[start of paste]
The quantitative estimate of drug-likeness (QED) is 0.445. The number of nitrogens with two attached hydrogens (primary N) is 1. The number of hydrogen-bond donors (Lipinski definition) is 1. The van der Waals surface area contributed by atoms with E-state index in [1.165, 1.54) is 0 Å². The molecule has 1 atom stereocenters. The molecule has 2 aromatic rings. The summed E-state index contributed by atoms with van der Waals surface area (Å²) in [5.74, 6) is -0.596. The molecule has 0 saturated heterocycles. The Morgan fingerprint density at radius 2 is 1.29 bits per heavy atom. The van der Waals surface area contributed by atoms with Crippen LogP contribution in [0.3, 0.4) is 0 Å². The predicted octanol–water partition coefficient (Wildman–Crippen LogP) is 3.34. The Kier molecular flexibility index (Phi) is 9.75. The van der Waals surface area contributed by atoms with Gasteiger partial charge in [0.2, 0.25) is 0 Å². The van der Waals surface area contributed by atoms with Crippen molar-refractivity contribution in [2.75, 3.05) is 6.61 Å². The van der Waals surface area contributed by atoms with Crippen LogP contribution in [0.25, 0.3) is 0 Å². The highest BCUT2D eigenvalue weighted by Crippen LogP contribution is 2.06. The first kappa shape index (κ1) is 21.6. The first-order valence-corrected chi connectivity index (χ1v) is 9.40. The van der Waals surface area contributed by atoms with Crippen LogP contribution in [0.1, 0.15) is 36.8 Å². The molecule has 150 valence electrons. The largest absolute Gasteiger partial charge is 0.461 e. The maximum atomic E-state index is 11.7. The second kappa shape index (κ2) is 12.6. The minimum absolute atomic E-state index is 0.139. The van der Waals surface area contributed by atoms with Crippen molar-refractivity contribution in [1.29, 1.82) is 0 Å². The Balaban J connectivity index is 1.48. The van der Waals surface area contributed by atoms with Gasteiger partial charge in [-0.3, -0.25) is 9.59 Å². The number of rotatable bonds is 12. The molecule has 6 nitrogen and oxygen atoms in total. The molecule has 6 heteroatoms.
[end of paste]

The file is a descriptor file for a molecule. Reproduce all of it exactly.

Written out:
The quantitative estimate of drug-likeness (QED) is 0.445. The number of nitrogens with two attached hydrogens (primary N) is 1. The number of hydrogen-bond donors (Lipinski definition) is 1. The van der Waals surface area contributed by atoms with E-state index in [1.165, 1.54) is 0 Å². The molecule has 1 atom stereocenters. The molecule has 2 aromatic rings. The summed E-state index contributed by atoms with van der Waals surface area (Å²) in [5.74, 6) is -0.596. The molecule has 0 saturated heterocycles. The Morgan fingerprint density at radius 2 is 1.29 bits per heavy atom. The van der Waals surface area contributed by atoms with Crippen LogP contribution in [0.3, 0.4) is 0 Å². The predicted octanol–water partition coefficient (Wildman–Crippen LogP) is 3.34. The Kier molecular flexibility index (Phi) is 9.75. The van der Waals surface area contributed by atoms with Gasteiger partial charge in [0.2, 0.25) is 0 Å². The van der Waals surface area contributed by atoms with Crippen molar-refractivity contribution in [2.75, 3.05) is 6.61 Å². The van der Waals surface area contributed by atoms with Crippen LogP contribution in [0.25, 0.3) is 0 Å². The highest BCUT2D eigenvalue weighted by Crippen LogP contribution is 2.06. The first kappa shape index (κ1) is 21.6. The first-order valence-corrected chi connectivity index (χ1v) is 9.40. The van der Waals surface area contributed by atoms with Crippen LogP contribution in [0.1, 0.15) is 36.8 Å². The molecule has 150 valence electrons. The largest absolute Gasteiger partial charge is 0.461 e. The maximum atomic E-state index is 11.7. The second kappa shape index (κ2) is 12.6. The minimum absolute atomic E-state index is 0.139. The van der Waals surface area contributed by atoms with Crippen molar-refractivity contribution in [1.29, 1.82) is 0 Å². The Balaban J connectivity index is 1.48. The van der Waals surface area contributed by atoms with Gasteiger partial charge in [-0.3, -0.25) is 9.59 Å². The number of rotatable bonds is 12. The molecule has 6 nitrogen and oxygen atoms in total. The molecule has 6 heteroatoms.